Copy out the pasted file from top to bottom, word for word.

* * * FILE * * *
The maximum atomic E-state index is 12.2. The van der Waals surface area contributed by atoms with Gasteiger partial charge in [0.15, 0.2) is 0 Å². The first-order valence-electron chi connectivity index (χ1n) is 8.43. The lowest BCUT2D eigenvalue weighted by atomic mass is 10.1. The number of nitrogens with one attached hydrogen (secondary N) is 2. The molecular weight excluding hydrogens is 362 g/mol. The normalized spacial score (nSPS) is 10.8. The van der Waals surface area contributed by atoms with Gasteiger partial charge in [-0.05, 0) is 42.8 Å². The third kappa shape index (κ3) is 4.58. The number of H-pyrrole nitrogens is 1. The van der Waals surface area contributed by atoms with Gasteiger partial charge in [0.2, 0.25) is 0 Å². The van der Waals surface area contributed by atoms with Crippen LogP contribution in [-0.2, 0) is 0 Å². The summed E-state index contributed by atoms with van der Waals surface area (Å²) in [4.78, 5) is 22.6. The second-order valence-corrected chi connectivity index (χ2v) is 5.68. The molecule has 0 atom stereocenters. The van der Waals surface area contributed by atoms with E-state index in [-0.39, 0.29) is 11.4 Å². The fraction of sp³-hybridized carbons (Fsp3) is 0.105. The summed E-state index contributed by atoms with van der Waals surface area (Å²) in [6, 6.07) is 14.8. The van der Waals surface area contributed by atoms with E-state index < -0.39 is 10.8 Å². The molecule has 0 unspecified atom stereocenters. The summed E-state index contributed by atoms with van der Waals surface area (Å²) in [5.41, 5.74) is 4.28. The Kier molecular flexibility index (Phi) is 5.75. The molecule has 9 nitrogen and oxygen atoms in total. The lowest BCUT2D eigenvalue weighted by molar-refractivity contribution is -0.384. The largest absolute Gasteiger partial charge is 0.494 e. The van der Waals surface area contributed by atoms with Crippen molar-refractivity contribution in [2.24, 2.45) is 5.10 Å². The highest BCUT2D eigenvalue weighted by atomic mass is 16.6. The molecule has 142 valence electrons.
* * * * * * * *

The maximum atomic E-state index is 12.2. The van der Waals surface area contributed by atoms with Gasteiger partial charge in [0.15, 0.2) is 0 Å². The first-order valence-electron chi connectivity index (χ1n) is 8.43. The lowest BCUT2D eigenvalue weighted by atomic mass is 10.1. The number of nitrogens with one attached hydrogen (secondary N) is 2. The molecular weight excluding hydrogens is 362 g/mol. The normalized spacial score (nSPS) is 10.8. The van der Waals surface area contributed by atoms with Gasteiger partial charge in [-0.05, 0) is 42.8 Å². The third kappa shape index (κ3) is 4.58. The number of H-pyrrole nitrogens is 1. The van der Waals surface area contributed by atoms with Gasteiger partial charge in [0.2, 0.25) is 0 Å². The van der Waals surface area contributed by atoms with Crippen LogP contribution in [-0.2, 0) is 0 Å². The summed E-state index contributed by atoms with van der Waals surface area (Å²) in [4.78, 5) is 22.6. The second-order valence-corrected chi connectivity index (χ2v) is 5.68. The molecule has 0 atom stereocenters. The van der Waals surface area contributed by atoms with E-state index in [-0.39, 0.29) is 11.4 Å². The fraction of sp³-hybridized carbons (Fsp3) is 0.105. The summed E-state index contributed by atoms with van der Waals surface area (Å²) in [6, 6.07) is 14.8. The van der Waals surface area contributed by atoms with E-state index < -0.39 is 10.8 Å². The molecule has 0 unspecified atom stereocenters. The summed E-state index contributed by atoms with van der Waals surface area (Å²) in [5.41, 5.74) is 4.28. The Kier molecular flexibility index (Phi) is 5.75. The molecule has 9 nitrogen and oxygen atoms in total. The lowest BCUT2D eigenvalue weighted by molar-refractivity contribution is -0.384. The largest absolute Gasteiger partial charge is 0.494 e. The van der Waals surface area contributed by atoms with Crippen molar-refractivity contribution in [2.24, 2.45) is 5.10 Å². The highest BCUT2D eigenvalue weighted by atomic mass is 16.6. The molecule has 142 valence electrons.